sub 1.517e-02 1.195e-01 1.882e-01

whole 0.040710 0.159600 0.284600

What the data show is that the version of tree distance which uses sub-trees, weights,

wild-cards and lexical emphasis, performs better than the sub-string distance, and that

each of the parameters make a contribution to improved performance.

3 Clustering by Tree Distance

The 500 question sentences of the TREC11 Question Answering task [3] were parsed

using the Collins parser. For any pair of question-structures q

1

, q

2

, the tree-distance,

td(q

1

,q

2

) can be determined, giving a 2 dimensional table of question-to-question dis-

tances. This gives the prerequisites for applying clustering to the set of questions.

We used the agglomerative clustering algorithm [5] as implemented by the R statis-

tical package. This repeatedly picks a pair of clusters out of a larger set of clusters and

merges the pair into a single cluster. The pair of clusters chosen to be merged is the one

minimising an inter-cluster distance measure, deﬁned on top of the point-wise distance

measures, in this work deﬁned to be the average of the point-wise distances:

D(C

1

, C

2

)=(1/ |C

1

|| C

2

|) ×

q

i

∈C

1

,q

j

∈C

2

td(q

i

,q

j

)

The history of the cluster-merging process can the viewed in a dendogram plot such as

the upper half of ﬁgure 2

This example shows the dendogram for the questions which all have who as the

ﬁrst word

3

. In the lower half of the picture, trees are given which typify the structures

found within a particular cluster. One can see that the clustering gives intuitive results.

For example, numbering the clusters left-to-right, clusters 1-3 all ﬁt the pattern (SBAR

who (S TRACE VP)) – they are trees containing a trace element – whilst clusters

4-7 all ﬁt the pattern (SBARQ who (SQ VB ...)). Then within clusters 1-3 there

is variation within the VP. In cluster 1 you have a verb and a simple NP. In clusters 2

and 3 a PP is involved, either as a part of the VP or as part of the NP.

Even without further automation, such a clustering is useful. One can pick out a

subset of the data and have reasons for thinking that the points in that subset are related:

in the current case, one could have reasons for thinking that all the trees within that

3

Related dendograms were computed for other questions types, such those beginning with what,

which, when etc

95

1891

1772

1712

1686

1563

1746

1457

1643

1640

1535

1479

1431

1780

1678

1428

1759

1610

1424

1724

1670

1440

1602

1805

1890

1822

1476

1733

1573

1426

1412

1464

1538

1769

1835

1716

1622

1788

1553

1395

1777

1533

1598

1863

1511

1821

1817

1782

1664

1475

1417

1589

1494

___SBAR

|___who

|___S

|___TRACE

|___VP

|___VB

|___NP

___SBAR

|___who

|___S

|___TRACE

|___VP

|___VB

|___NP

|___PP

___SBAR

|___who

|___S

|___TRACE

|___VP

|___VB

|___NP

|___NP

|___PP

___SBARQ

|___who

|___SQ

|___VB

|___NP

|___NP

|___PP

___SBARQ

|___who

|___SQ

|___VB

|___NP

___SBARQ

|___who

|___SQ

|___VB

|___NP

|___VP

___SBARQ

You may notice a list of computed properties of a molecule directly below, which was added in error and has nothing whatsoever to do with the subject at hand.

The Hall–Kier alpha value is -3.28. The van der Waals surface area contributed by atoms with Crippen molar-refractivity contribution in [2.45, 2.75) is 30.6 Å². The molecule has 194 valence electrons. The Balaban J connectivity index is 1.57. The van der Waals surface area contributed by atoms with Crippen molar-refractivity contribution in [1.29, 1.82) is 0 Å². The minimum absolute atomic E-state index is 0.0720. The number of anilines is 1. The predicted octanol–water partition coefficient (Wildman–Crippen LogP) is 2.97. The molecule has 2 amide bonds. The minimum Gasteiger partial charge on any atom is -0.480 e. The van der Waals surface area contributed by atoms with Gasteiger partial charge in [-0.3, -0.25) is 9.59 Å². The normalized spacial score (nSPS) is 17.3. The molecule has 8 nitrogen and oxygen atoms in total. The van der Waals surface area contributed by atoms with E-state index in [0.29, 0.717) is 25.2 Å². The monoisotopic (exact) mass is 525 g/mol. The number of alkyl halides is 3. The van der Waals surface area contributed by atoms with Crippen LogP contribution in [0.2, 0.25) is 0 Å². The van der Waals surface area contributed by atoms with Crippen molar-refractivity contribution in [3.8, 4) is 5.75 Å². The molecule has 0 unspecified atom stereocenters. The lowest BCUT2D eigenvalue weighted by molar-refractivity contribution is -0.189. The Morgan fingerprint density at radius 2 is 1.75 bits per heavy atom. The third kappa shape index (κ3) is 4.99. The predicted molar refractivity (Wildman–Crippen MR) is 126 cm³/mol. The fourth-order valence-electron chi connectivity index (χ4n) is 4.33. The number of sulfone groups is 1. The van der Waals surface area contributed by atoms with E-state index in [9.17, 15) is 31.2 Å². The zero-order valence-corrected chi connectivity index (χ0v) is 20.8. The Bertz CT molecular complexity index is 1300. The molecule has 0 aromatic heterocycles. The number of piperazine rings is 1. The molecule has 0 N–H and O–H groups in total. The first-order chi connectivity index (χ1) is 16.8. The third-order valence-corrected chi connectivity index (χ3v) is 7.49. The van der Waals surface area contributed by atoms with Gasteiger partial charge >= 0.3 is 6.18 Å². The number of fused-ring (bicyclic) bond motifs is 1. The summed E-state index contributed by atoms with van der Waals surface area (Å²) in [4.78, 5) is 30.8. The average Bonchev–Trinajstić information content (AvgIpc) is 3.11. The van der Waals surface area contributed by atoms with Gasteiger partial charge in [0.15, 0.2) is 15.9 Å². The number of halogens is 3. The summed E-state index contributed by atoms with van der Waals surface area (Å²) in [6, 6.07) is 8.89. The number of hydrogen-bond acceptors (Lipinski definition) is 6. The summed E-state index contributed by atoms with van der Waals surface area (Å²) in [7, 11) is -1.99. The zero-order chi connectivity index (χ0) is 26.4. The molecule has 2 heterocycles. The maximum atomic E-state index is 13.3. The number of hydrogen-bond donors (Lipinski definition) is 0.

|___who

|___SQ

|___VB

|___NP

|___NP

|___SQ

|___to

|___VP

12

3

4

5

6

7

Fig.2. Dendogram for who questions.

96

cluster might fall within the scope of a particular transformation. Manual inspection

of the suggested subset can then be carried out to see if the tree structures involved

are related in any striking way. Although there is still an element of manual inspection

involved, this could still be an improvement over simply scanning over all the data

points: it will be an improvement when the suggested clusters actually do exhibit some

striking similarity. Working with the TREC questions and the parse structures produced

by the Collins parser we found this to be the case.

There is a number calculated by the agglomerative clustering algorithm – the ag-

glomerative coefﬁcient whose intention is to measure the overall quality of the hierar-

chical clustering produced. For each question q

i

, let S(q

i

) be the ﬁrst cluster that q

i

is

merged with – its sister in the clustering dendogram. Let merge

dist(q

i

) be the inter-

cluster distance at this merge point for q

i

. Normalising this by the inter-cluster distance

at the last step of the algorithm – call this D

f

– the agglomerative coefﬁcient (AC) is

deﬁned as the average of all 1 − merge

dist(q

i

)/D

f

. This number ranges from 0 to 1,

with numbers closer to 1 interpreted as indicating better clustering [5].

Section 2.1 described previous and ongoing work on using tree distance for question

answering. One ﬁnding was that increasing the linguistic knowledge bases available

to the parser, and consequently the sophistication of the parses that the parser is able

to produce, tends to increase the question answering performance. Also structurally

weighting nodes according to a head/complement/adjunct/other distinction gives better

results than weighting all nodes equally. It is interesting to ﬁnd that the same variations

lead to better values in the quality of clustering, as measured by the agglomerative

coefﬁcient – see Table 3

Table 3. Values of Agglomerative Coefﬁcient for question structure clustering (Collins parser,

TREC11 questions), for different parse settings and different distance measures.

parse setting AC distance setting AC

with weights 55% grammar 0.63 without weights 100% grammar 0.73

with weights 75% grammar 0.75 with weights 100% grammar 0.8

4 Deriving a Pattern Tree from a cluster

Whilst using the clustering can certainly be helpful in navigating the space of analyses,

there is scope for more automation. As a ﬁrst step, for a given cluster, one can seek the

centre point of that cluster, that point whose average distance to other points is least: